5 Mobility Exercises That Can Improve Weightlifting Performance

Tight hips, shoulders, and back? Try these five mobility drills to improve your weightlifting performance!

As many of us know, weightlifting requires an immense amount of mobility to achieve lifts with proper technique and form. Over the year, my training has evolved from being mostly performance based, to becoming more holistic, focusing on both performance and longevity equally. As we age, we come to the realization that focusing on quality movements, achieving full-range of motion, and having balanced programs is just as important as traditional lifts and PRs.

The cornerstone of true mobility is taking the time to make sure that we not are only accessing our full range of motion, but being able to fully control our movement. Becoming more mobile and durable is going to enhance our ability to prevent injury in the positions that are most susceptible to causing injury.

The movements below can be used intra-set or as active recovery. Not only has my mobility practice made me more flexible, mobile, and resilient, but it has dramatically enhanced my overall performance by allowing me to access ranges that have previously been restricted. Incorporating my mobility practice into my strength training routine has also made my joints and tissues much stronger and resistant to fatigue. Give these five movements a try and remember to focus on quality over quantity.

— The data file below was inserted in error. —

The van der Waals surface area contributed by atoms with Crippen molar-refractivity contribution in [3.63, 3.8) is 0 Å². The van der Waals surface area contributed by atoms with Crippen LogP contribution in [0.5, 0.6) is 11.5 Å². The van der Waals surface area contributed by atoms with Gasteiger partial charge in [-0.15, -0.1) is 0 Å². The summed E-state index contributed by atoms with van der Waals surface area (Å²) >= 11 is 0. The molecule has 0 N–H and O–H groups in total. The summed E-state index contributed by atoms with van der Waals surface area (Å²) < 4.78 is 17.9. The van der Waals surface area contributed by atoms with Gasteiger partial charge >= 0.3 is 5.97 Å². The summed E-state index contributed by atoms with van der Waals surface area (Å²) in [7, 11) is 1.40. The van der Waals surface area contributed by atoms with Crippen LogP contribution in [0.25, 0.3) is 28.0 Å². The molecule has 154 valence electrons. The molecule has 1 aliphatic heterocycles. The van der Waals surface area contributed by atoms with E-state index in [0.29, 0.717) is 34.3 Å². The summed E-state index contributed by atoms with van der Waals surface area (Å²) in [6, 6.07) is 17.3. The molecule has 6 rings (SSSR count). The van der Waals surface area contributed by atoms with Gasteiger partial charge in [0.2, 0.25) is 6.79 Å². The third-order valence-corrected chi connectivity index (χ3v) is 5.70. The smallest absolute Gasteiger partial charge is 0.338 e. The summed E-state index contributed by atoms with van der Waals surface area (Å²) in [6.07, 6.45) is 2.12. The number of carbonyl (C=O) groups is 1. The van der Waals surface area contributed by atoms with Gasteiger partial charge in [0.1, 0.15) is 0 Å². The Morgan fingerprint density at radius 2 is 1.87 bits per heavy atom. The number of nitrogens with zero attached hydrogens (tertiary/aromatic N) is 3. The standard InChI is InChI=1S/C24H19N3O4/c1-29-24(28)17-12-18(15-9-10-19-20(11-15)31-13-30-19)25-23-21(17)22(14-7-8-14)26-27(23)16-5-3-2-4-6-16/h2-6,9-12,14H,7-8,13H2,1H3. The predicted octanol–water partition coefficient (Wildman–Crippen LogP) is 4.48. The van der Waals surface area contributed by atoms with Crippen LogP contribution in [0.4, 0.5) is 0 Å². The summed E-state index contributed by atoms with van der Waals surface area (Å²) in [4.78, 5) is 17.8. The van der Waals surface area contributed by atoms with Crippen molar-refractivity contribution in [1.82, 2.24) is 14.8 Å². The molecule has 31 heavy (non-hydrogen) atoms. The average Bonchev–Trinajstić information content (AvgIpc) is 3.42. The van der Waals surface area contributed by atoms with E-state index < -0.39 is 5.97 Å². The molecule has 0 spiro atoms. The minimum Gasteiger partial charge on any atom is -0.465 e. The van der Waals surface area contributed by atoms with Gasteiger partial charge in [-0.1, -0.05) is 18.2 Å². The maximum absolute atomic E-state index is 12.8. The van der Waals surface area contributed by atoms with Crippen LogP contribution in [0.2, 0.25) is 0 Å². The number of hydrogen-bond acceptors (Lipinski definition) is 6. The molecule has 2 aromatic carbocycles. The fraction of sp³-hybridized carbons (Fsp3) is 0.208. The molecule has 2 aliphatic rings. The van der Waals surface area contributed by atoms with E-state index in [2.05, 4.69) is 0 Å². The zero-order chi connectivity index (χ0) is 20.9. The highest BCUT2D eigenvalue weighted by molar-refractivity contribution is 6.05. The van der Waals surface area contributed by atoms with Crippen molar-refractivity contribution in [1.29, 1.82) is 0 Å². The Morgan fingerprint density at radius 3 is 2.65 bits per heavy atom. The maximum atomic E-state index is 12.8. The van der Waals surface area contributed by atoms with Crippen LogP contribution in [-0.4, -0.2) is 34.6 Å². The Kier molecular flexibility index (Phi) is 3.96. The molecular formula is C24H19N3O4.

5 Weightlifter Friendly Mobility Moves

1. Sumo Knee Drops, Alternating x 10 reps total

Sumo knee drops are a great exercise to increase the strength of your internal hip rotation, which will allow you to access a greater range of motion in your hips, resulting in greater power output and control.

How-To: Sumo Knee Drop

  • Starting in a wider than hip distance stance, turn your toes out to 45 degrees.
  • Descend into a sumo squat pressing your knees back behind you.
  • Slowly bring your knee down to the ground, touching your shin to the floor, as you try to keep the opposite hip from rotating.
  • Driving from your hip slowly come back to your sumo squat and alternate sides.
  • Try to keep a proud chest and long spine throughout this movement.

2. Shoulder Rotations with Resistance Band x 10 reps each side

Improving the mobility of your internal and external rotation of your shoulders is going to allow you to build strength in ranges that may feel restricted or weak, which will lead to gains in your overall shoulder strength and control.

How-To: Shoulder Resistance With Bands

  • Strap a light resistance band to a pull-up bar overhead.
  • Grab the resistance band, anchoring it to your wrist.
  • Stand with your shoulders as squared as you can, and take the slack out of the resistance band.
  • Try to keep your scapula down and back as you slowly internally rotate your shoulder as much as you can, and then externally rotate your shoulder.
  • Try to keep pulling on the band throughout this motion. Alternate sides.

3. Lateral Lunge with Twisting Reach x 10 reps total

This lateral lunge with a twisting reach is ideal for lengthening the adductors of the legs and mobilizing your thoracic spine. Releasing tension in your groin is going to help improve the flexibility of your hips, resulting in a greater range of motion throughout your lifts. Whereas mobilization of the thoracic spine is going to increase your range of motion in the overhead position.